A SPATE of complaints has erupted recently from physicians and women who believe insurance companies are preventing new mothers from staying in the hospital as long as necessary after giving birth. They complain that insurance companies, trying to keep costs down, are limiting post-natal hospital stays to one day, even though many believe longer stays are necessary.
On philosophical, not fiscal, grounds, we believe there has been far too much emphasis in past decades on hospital stays for new mothers and their babies. In addition, insurance companies and doctors can cite sound medical reasons for limiting any hospital stay to as few days as necessary. And if the growth of health-care costs is ever to be brought under control, some management of care is inescapable. Yet it seems unwise and inhumane to force a mother, who may be experiencing physical or emotional difficulties, out of the hospital when she and her health-care provider believe she should remain there.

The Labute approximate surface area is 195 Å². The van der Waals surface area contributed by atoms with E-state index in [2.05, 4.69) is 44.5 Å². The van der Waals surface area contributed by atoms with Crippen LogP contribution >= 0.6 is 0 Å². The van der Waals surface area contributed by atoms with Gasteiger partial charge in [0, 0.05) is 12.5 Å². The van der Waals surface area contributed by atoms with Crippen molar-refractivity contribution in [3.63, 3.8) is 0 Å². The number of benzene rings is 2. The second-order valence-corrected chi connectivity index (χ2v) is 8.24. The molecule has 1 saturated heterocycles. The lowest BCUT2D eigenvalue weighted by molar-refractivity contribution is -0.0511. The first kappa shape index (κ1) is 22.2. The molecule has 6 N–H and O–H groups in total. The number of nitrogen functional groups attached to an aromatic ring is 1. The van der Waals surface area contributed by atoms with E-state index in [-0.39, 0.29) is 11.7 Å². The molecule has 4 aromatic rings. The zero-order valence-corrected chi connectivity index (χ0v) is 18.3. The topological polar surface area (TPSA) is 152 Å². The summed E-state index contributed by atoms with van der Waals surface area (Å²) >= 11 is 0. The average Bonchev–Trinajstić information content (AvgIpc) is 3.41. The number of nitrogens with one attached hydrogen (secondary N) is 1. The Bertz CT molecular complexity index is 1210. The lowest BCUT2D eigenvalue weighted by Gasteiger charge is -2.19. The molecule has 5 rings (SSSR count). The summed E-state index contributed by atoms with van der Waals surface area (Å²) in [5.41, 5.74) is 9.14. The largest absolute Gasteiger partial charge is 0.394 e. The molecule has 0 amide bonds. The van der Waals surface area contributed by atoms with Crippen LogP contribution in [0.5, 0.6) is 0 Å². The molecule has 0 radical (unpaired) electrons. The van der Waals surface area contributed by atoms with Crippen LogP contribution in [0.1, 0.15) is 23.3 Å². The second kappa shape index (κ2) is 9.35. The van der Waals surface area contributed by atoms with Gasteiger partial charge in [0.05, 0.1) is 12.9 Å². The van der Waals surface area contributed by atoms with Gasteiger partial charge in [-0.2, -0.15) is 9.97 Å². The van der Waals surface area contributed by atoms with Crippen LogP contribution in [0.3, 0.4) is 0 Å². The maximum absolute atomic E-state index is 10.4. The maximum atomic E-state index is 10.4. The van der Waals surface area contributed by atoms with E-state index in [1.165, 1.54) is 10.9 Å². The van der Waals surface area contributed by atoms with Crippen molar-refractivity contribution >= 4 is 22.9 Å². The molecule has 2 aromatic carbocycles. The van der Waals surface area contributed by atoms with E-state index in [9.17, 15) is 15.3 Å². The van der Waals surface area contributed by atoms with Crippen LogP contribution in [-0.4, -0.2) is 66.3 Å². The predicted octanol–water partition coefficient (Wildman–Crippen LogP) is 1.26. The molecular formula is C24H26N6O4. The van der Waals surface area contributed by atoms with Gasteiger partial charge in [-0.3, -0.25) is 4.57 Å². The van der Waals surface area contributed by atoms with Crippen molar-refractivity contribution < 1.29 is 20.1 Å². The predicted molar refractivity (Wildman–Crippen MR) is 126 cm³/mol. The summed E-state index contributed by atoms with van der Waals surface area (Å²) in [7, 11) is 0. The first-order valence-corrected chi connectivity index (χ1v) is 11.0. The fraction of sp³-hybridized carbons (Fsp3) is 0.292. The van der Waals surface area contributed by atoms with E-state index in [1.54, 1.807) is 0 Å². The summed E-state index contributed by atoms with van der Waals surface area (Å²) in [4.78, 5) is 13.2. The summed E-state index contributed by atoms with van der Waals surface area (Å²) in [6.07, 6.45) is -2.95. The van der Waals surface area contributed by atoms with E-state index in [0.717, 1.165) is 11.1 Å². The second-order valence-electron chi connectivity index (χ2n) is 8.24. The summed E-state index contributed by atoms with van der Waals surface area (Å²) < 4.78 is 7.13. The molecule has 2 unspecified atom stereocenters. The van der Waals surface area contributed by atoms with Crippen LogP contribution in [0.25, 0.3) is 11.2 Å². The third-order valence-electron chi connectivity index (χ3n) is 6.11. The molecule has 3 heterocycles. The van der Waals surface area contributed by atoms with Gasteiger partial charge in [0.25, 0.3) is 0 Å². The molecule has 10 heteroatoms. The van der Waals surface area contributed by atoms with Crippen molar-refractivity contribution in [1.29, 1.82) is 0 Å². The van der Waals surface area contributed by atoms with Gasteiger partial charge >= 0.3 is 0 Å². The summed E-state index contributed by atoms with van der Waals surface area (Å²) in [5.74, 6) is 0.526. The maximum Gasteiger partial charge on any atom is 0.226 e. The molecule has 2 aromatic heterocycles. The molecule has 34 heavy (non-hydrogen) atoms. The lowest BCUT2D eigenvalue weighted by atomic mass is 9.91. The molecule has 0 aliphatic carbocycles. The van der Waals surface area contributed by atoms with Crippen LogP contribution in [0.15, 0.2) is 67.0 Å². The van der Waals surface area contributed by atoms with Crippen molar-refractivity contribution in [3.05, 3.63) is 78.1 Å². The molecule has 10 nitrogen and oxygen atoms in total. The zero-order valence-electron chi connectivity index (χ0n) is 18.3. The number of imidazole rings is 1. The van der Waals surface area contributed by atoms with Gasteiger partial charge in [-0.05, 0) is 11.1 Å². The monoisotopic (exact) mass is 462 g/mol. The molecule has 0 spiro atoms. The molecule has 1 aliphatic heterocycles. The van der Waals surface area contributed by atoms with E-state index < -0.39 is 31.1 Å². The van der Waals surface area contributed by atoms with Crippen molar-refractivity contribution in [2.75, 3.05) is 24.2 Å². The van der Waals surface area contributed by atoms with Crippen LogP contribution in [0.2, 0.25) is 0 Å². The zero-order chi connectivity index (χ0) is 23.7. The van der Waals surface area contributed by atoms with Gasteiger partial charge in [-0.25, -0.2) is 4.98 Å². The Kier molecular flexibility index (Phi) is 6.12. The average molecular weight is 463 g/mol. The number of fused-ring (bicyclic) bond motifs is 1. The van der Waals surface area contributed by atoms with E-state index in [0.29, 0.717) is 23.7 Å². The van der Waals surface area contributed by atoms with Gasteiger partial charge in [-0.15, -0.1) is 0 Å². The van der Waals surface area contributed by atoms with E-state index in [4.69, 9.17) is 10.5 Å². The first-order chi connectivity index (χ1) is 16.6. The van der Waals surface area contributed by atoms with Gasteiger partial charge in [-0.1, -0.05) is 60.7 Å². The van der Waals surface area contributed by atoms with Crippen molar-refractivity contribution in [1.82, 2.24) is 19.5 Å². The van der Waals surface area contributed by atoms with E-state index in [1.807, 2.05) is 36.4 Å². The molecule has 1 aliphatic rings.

Laws have been introduced in several states that would force insurance companies to pay for longer post-natal hospital stays. The less government intervention in health-care decisions, the better. The best solution would be for companies themselves to see that such decisions are best made on a case-by-case basis by care-giver and mother, and to display more sensitivity and flexibility. If not, they may find that, as in Massachusetts, Maryland, New Jersey, and North Carolina, legislators have decided for them.